JOSEF MYSLIVEČEK (1737 – 1781): L’Olimpiade—Pervin Chakar (Megacle), Erika Tanaka (Aristea), Maria Teresa Leva (Argene), Carlo Vistoli (Licida), Yasushi Watanabe (Clistene), Saltanat Akhmetova (Alcandro), Pasquale Scircoli (Aminta); Orchestra e Coro del Teatro Comunale di Bologna; Oliver von Dohnányi, conductor [Recorded in performance at the Teatro Comunale di Bologna, Italy, on 23 and 25 November 2012; Bongiovanni GB 2469/70-2; 2 CD, 145:13; Available from Amazon, ClassicsOnline, jpc, and major music retailers]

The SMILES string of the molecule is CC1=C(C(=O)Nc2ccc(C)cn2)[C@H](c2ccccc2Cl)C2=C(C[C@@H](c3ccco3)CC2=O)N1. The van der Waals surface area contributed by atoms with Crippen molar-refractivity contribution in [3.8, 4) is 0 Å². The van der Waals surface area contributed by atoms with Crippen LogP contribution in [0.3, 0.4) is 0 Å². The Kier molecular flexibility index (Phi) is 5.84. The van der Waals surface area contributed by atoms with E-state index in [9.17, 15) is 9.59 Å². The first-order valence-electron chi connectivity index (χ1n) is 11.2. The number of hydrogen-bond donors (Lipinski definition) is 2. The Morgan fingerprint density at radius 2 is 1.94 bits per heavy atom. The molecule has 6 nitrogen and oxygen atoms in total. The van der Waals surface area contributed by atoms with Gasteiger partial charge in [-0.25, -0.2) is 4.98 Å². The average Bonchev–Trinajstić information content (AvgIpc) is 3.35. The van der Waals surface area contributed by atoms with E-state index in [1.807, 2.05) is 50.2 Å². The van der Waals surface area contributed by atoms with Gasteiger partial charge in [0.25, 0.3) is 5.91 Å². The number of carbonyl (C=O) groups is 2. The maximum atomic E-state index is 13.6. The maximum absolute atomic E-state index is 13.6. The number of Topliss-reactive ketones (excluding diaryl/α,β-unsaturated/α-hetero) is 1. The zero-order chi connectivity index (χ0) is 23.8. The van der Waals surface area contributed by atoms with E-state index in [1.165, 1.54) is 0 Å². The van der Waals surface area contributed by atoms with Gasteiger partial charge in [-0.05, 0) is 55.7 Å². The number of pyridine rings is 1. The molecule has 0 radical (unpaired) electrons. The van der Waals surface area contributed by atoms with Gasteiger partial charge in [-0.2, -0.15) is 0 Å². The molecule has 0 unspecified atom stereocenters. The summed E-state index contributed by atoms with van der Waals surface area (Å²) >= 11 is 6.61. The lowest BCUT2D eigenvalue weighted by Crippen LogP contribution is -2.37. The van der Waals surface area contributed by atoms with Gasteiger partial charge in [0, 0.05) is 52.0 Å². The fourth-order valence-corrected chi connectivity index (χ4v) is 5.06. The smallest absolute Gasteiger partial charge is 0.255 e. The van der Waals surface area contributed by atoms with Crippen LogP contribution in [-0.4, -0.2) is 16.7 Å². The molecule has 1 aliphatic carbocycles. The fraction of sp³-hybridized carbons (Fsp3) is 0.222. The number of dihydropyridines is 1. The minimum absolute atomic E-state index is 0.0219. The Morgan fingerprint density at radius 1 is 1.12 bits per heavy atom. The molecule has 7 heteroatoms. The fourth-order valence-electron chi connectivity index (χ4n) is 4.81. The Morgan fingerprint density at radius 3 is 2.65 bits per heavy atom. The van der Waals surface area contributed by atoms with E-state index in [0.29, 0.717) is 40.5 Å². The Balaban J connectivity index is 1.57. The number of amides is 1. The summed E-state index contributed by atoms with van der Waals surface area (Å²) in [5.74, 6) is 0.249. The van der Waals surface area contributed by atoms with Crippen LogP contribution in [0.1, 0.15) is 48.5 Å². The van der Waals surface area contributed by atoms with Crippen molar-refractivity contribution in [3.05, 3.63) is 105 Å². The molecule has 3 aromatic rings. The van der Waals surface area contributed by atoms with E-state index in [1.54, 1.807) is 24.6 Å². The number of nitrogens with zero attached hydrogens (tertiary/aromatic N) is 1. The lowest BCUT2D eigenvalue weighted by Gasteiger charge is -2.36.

During the past decade, a concerted campaign has been launched to restore the faded reputation of Josef Mysliveček to at least some degree of the splendor that it possessed in the Eighteenth Century. Born in Prague in 1737, Mysliveček was in his lifetime one of the brightest musical luminaries in Europe, his operas garnering accolades the continent over, especially at the Teatro San Carlo in Naples, where he was essentially the composer in residence for opera seria for more than a decade. His dominance in Italian theatres was disturbed only by a single notable failure in Milan near the end of his career, and the enormity of his influence on operatic Europe in the second half of the Eighteenth Century is still only partially acknowledged. What is apparent is that, his importance to the younger composer’s development as a purveyor of opera notwithstanding, Mysliveček is far more significant even than his presence in the historical narrative of Mozart’s musical education suggests. He was probably never actually called ‘il divino boemo’ by his contemporaries, but the inspiration of his work was recognized by colleagues and connoisseurs throughout Europe. That later generations have remembered him primarily as a character in Mozart’s correspondence whose visage was disfigured by venereal disease is indicative of the shortsightedness of ill-informed observers rather than reflective of the quality of Mysliveček’s music. By the time of his death, after which he was succeeded at the Teatro San Carlo by the gifted and perhaps even less-remembered Giuseppe Gazzaniga, the ‘divine Bohemian’ had earned the respect of many of Europe’s most important artists. Now, the time has come for reappraisal of his music to propel Mysliveček into the appreciation of Twenty-First-Century listeners, and Bongiovanni’s recording of L’Olimpiade is an intriguing introduction to one of the composer’s most successful works for the stage.